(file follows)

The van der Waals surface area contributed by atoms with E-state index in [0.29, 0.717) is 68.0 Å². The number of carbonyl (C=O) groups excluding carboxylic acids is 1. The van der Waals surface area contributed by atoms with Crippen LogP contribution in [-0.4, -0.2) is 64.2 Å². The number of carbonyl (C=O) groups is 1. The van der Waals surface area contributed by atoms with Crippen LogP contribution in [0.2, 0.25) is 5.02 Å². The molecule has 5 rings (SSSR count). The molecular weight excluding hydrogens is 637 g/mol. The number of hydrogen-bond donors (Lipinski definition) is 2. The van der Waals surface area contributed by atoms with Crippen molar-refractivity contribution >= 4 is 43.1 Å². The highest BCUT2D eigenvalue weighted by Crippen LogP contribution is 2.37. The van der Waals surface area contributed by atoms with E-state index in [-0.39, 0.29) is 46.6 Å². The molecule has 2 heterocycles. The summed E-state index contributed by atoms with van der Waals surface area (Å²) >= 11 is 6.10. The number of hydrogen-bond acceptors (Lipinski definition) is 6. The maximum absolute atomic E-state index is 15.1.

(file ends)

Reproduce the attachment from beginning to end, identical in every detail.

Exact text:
The van der Waals surface area contributed by atoms with E-state index in [0.29, 0.717) is 68.0 Å². The number of carbonyl (C=O) groups excluding carboxylic acids is 1. The van der Waals surface area contributed by atoms with Crippen LogP contribution in [-0.4, -0.2) is 64.2 Å². The number of carbonyl (C=O) groups is 1. The van der Waals surface area contributed by atoms with Crippen LogP contribution in [0.2, 0.25) is 5.02 Å². The molecule has 5 rings (SSSR count). The molecular weight excluding hydrogens is 637 g/mol. The number of hydrogen-bond donors (Lipinski definition) is 2. The van der Waals surface area contributed by atoms with Crippen molar-refractivity contribution >= 4 is 43.1 Å². The highest BCUT2D eigenvalue weighted by Crippen LogP contribution is 2.37. The van der Waals surface area contributed by atoms with E-state index in [-0.39, 0.29) is 46.6 Å². The molecule has 2 heterocycles. The summed E-state index contributed by atoms with van der Waals surface area (Å²) >= 11 is 6.10. The number of hydrogen-bond acceptors (Lipinski definition) is 6. The maximum absolute atomic E-state index is 15.1.